When I discovered that I would be posted to Hokkaido, I immediately had my fingers crossed for one thing – a house. When I was accepted into the JET program, I started preparing myself for the realities of the situation: Japan is known for small living spaces and if I were sent anywhere remotely urban, I could quickly find myself living out of a six-tatami mat room (352 cm x 264 cm) with a hotplate and a communal bathroom if I were unlucky. However, Hokkaido is Japan’s second largest island, and it’s largest prefecture, but has the lowest population density of any prefecture in Japan. I knew I had a good chance of getting a large apartment at least and maybe a house.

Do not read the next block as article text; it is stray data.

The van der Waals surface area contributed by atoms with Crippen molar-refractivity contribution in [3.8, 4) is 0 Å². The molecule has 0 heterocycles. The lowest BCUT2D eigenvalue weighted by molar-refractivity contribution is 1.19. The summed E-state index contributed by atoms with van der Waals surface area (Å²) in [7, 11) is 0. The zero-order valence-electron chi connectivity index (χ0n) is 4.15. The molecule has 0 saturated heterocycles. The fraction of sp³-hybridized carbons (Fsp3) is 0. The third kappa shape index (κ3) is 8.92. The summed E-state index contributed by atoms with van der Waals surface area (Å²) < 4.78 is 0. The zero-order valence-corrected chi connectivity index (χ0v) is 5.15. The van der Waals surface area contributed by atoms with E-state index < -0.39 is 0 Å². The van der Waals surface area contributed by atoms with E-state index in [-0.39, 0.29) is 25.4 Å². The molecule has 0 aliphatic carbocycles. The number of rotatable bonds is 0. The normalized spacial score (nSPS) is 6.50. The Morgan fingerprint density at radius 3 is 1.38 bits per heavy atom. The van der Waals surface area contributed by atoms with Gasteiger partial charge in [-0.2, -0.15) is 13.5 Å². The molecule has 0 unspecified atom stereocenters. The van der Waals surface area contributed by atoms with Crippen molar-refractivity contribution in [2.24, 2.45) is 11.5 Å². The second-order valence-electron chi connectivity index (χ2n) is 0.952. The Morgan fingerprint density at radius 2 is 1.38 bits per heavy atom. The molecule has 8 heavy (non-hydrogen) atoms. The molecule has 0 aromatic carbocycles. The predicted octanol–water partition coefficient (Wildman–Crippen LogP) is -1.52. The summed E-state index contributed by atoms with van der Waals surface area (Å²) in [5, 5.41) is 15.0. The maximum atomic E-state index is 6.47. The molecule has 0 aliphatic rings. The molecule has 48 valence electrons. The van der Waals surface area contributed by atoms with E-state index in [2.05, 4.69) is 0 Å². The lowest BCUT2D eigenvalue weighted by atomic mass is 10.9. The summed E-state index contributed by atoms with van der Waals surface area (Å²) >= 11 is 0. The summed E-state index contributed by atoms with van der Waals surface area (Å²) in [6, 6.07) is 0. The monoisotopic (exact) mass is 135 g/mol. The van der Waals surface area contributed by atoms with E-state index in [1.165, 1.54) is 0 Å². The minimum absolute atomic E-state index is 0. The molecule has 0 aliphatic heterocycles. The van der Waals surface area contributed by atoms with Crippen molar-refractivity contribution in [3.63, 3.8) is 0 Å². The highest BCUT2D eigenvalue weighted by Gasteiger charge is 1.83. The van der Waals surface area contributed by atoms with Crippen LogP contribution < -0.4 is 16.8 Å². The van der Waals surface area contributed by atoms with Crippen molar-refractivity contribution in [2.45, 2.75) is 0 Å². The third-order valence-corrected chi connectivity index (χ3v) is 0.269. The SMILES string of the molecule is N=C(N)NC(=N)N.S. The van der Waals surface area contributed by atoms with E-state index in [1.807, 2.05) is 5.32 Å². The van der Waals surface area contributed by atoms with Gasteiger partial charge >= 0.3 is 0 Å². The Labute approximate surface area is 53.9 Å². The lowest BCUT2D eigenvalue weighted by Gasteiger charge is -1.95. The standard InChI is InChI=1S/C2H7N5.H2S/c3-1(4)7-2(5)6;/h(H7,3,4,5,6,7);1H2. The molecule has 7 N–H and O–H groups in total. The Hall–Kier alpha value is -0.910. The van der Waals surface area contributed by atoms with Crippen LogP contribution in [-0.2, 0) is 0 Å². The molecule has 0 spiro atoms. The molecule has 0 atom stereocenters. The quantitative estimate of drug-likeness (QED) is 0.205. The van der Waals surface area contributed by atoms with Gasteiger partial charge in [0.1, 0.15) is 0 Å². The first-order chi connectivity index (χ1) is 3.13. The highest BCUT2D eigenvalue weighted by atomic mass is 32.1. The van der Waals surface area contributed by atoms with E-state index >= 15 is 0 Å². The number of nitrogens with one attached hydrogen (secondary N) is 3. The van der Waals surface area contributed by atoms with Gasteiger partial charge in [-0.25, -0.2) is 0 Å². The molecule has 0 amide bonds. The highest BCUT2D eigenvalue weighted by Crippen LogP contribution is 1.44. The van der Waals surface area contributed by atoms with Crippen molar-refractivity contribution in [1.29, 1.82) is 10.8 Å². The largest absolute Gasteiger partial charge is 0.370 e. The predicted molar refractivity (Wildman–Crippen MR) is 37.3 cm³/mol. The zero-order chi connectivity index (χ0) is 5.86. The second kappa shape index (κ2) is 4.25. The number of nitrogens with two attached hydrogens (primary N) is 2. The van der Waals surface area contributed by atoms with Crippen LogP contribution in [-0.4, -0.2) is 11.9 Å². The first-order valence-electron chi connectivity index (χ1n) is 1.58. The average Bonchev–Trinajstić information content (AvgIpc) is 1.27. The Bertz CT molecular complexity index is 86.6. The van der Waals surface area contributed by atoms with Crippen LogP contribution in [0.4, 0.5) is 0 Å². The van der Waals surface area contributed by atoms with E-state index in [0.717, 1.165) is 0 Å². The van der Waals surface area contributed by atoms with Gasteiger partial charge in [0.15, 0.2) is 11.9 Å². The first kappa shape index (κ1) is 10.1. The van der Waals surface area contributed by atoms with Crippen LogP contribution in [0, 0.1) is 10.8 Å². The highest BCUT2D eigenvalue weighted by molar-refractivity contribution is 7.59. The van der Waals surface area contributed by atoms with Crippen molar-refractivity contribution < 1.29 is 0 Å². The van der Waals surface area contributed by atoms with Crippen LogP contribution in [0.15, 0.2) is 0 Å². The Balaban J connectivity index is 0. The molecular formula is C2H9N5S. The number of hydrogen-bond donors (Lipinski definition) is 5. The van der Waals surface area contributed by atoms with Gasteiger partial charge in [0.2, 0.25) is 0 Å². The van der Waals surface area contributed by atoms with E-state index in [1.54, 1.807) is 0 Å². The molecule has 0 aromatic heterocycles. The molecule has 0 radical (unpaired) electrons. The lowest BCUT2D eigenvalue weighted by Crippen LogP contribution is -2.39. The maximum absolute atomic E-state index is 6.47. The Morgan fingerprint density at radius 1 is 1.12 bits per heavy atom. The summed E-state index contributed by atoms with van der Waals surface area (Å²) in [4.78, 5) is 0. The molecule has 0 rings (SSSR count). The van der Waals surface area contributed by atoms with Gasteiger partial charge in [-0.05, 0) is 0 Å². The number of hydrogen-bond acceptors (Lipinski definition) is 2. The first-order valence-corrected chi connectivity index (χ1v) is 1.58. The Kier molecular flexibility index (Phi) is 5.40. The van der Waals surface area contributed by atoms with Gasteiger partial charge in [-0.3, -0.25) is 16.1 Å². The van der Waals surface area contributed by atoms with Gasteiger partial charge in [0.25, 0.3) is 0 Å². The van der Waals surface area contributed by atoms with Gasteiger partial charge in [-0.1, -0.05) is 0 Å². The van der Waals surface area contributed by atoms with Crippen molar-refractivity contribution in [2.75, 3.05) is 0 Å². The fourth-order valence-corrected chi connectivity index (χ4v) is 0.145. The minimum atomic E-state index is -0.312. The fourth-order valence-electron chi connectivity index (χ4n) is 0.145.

They split the difference and I ended up with a two-bedroom duplex. I like it, though it’s definitely a work in progress. My predecessor, in the grand tradition of predecessors everywhere, left behind a variety of items: Stuff she had been left by her predecessor that I might have use for, stuff she didn’t need that I might be able to use, and stuff I still haven’t figured out. Plus everything the house came with, like furniture, dishes, bedding, and a bicycle. Probably my biggest headaches are the TV taking up a huge chunk of one of my two closets and the meat left by my predecessor in the freezer, not realizing that the electricity would be shut off after she left, which still lends my kitchen an intriguing, lingering odor.